The students’ experience of ‘downclassing’ may have driven them to sympathise with those worse off than themselves, but this for Bourdieu is the sad truth about the way left-wing politics operates in general. Those who are subordinate within the field of power declare their solidarity with those who are subordinate in society as a whole: the truly powerless. The relatively minor grievances of certain intellectuals lead them to declare their solidarity with, say, the proletariat, who have altogether larger problems, and only in this indirect fashion do movements for revolution and reform come into being. The protesters are trying to negotiate a better position for themselves among the intellectual class; those who are truly dominated initiate nothing. The depth of Bourdieu’s cynicism appears in an afterthought: alliances like those between students and workers have more chance of succeeding, he says, ‘if the partners … have less opportunity to enter into direct interaction, to see and speak to each other’.
This exposure of the tenacity of the class system beneath surface change, and of the devious means by which its stability has been disguised, was an accomplishment entirely worthy of the academic honours Bourdieu received. Yet his view of society made it hard to conceive that there could ever be anything except stability, so that a success such as his own represented a complete anomaly. Tempted by the glaring contradiction between his life and his thought, critics have been able to use the theory to discredit its author: ‘Critic of glory and honour, he is avid for glory and honour … disdainful of the system of education, he has submitted himself to the greatness of the School, and so on ad infinitum,’ as Bourdieu exasperatedly paraphrases it in Esquisse. Jealousy and resentment can never be discounted as motives, but it would be more interesting and more generous (to the critics as well as to Bourdieu) to use the life to amend the theory. Perry Anderson has compared Bourdieu to Raymond Williams, another scholarship boy who turned into a social critic – and, however reluctantly, into a kind of social success. Surely there are further conclusions to be drawn from such stories – not least that lowly origins can themselves serve as a sort of cultural capital. Should we not revise our view of a system that rewards Bourdieu or Williams and the possible place of anger within it? Social criticism that reaches its ironic consummation in social success, despite or because of the critic’s anger, seems a phenomenon important enough to call for theoretical consideration.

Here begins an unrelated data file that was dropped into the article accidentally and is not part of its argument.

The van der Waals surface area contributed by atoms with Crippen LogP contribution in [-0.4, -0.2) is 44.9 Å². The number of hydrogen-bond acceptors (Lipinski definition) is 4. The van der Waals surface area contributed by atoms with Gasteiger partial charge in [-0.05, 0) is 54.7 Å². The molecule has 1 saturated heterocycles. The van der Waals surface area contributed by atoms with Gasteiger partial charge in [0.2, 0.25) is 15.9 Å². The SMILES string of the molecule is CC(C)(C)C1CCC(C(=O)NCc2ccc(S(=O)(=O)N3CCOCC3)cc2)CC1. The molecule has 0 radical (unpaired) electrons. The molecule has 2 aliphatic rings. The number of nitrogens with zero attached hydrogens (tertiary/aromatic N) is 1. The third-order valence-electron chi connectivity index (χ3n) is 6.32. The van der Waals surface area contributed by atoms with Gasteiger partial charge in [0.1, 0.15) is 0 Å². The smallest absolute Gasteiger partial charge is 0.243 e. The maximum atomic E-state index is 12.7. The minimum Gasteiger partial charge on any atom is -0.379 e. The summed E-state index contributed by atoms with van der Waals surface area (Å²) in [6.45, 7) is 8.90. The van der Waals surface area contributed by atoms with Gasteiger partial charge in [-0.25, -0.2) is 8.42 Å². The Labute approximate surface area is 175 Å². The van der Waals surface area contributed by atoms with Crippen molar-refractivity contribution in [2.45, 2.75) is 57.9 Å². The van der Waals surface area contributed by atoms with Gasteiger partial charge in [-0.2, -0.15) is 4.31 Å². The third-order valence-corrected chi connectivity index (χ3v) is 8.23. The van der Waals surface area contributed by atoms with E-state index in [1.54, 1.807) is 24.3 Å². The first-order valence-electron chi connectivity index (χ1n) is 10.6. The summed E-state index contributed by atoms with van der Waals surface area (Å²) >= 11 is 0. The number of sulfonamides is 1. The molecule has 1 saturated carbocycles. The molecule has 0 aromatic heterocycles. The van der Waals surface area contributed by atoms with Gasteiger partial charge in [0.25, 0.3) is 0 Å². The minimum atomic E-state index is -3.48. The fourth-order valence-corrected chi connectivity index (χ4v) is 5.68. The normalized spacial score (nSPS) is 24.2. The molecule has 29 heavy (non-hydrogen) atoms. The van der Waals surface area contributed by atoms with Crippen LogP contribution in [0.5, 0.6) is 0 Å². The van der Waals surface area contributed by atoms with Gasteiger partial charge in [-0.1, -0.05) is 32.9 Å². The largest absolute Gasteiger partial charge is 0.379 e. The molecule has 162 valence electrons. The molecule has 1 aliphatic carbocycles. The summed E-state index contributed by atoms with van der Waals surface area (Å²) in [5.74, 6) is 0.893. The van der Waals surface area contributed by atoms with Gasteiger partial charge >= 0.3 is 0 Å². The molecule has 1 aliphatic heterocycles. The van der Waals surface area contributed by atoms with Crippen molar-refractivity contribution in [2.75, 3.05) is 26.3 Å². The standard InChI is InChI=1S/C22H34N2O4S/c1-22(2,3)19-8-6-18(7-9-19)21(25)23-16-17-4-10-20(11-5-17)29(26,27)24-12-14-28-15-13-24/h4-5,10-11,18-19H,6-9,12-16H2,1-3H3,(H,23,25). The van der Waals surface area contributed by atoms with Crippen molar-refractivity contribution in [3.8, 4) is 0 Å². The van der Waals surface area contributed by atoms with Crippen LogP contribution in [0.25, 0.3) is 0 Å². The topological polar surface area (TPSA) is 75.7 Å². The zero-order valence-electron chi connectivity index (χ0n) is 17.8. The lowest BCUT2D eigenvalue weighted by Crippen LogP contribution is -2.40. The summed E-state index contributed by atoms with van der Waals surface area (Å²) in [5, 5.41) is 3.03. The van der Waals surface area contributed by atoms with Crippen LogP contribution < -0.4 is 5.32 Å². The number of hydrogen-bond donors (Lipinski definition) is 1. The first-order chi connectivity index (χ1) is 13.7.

Like the smiling passer-by in the film, Bourdieu invites the question of what difference it makes to know one isn’t free. What has her life been like since reading Bourdieu? Can living in the consciousness of unfreedom become a kind of freedom? The closest Bourdieu comes to an answer is when, rather than discussing himself, he discusses his discipline. Science of Science and Reflexivity, an annotated version of his final course of lectures at the Collège de France, is the last book Bourdieu published during his lifetime, and is in part a look back at his career. It expresses his pride at having given birth to a ‘reflexive’ version of sociology. Reflexivity exempts the discipline from the seemingly universal struggle to earn symbolic capital, and makes it the site of society’s self-consciousness. As such, Bourdieu treats sociology as the culmination of a collective upward mobility that overlaps with his own and gives additional meaning to it.